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Generally speaking, British people invest about the same amount of their identity in their gender as people in other parts of northern Europe do. On the one hand, society no longer overtly endorses differences in the public and social roles of men and women, and it is illegal to discriminate on the basis of sex. On the other hand, people still (often unconsciously) expect a fairly large number of differences in everyday behaviour and domestic roles.

In terms of everyday habits and mannerisms, British society probably expects a sharper difference between the sexes than most other European societies do. For example, it is still far more acceptable for a man to look untidy and scruffy than it is for a woman; and it is still far more acceptable for a woman to display emotions and be demonstrably friendly than it is for a man to do so.

As far as roles are concerned, most people assume that a family's financial situation is not just the responsibility of the man. On the other hand, they would still normally complement the woman, not the man, on a beautifully decorated or well-kept house. Everyday care of the children is still seen as mainly the woman's responsibility. Although almost as many women have jobs as men, nearly half of the jobs done by women are part-time. In fact, the majority of mothers with children under the age of twelve either have no job or work only during school hours. Men certainly take a more active domestic role than they did forty years ago. Some things, however, never seem to change. A comparison of child-rearing habits of the 1950s and the I980s showed that the proportion of men who never changed a baby's nappy had remained the same (40%)!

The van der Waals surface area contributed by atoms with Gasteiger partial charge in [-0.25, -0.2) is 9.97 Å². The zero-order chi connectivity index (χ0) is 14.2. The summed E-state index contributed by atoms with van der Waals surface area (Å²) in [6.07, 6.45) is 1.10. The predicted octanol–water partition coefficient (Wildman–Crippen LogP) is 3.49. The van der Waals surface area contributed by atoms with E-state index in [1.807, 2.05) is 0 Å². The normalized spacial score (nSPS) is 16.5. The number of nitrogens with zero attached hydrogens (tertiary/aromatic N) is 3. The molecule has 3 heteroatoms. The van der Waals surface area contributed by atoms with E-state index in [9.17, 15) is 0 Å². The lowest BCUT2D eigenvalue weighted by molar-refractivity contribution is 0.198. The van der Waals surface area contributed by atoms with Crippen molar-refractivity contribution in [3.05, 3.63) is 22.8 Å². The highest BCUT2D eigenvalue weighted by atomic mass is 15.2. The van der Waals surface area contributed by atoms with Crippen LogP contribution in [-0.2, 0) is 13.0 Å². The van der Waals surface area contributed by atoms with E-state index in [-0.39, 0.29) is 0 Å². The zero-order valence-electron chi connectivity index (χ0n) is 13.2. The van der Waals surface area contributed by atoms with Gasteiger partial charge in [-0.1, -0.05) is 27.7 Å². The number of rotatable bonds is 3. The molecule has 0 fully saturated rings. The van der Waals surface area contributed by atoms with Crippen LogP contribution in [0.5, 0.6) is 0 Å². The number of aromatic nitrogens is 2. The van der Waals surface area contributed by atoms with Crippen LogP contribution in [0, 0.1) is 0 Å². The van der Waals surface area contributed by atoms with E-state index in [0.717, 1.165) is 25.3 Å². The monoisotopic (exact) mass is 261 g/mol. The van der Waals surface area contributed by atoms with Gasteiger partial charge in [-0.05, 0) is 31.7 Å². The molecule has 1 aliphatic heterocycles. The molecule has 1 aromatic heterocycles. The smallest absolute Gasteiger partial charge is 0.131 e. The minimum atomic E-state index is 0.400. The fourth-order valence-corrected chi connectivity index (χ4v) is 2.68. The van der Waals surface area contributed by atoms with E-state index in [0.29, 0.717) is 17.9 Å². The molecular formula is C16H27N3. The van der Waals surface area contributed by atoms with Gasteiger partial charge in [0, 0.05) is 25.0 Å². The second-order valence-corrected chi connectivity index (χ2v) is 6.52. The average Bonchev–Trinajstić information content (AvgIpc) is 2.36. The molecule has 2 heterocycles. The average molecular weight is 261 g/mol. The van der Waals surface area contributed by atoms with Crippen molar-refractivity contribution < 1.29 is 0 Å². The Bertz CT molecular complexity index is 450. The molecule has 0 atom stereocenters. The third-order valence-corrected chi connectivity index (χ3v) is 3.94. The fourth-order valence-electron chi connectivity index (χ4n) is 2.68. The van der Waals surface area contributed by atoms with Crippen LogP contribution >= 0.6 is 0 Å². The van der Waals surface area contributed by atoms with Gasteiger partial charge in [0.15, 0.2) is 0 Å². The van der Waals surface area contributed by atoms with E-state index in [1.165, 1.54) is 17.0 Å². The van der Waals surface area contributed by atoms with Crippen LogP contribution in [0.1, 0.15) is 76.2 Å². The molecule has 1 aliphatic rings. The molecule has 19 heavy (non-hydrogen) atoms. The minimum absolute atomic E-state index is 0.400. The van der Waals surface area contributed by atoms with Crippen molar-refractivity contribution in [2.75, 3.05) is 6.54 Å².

In general, the sharpest distinction between the expected roles and behaviour of the two sexes is found in the lower and upper classes. The distinction is far less clear among the middle classes, but it is still there.

At the public level there are contradictions. Britain was one of the first European countries to have a woman Prime Minister and a woman chairperson of debate in its Parliament. However, in the early nineties women formed only a tiny fraction of the total number of MPs (about 5%), only one out of five lawyers in Britain was a woman, less than one in ten accountants was a woman and there was only one female consultant brain surgeon in the whole country.

Nearly every institution in the country has opened it doors to women now. One of the last to do so was the Anglican Church, which, after much debate, decided in favour of the ordination of women priests in 1993. However, there are a few institutions which still donít accept female members for example, the Oxford and Cambridge Club in London, an association for graduates of these two universities.


Date: 2015-01-02; view: 1261

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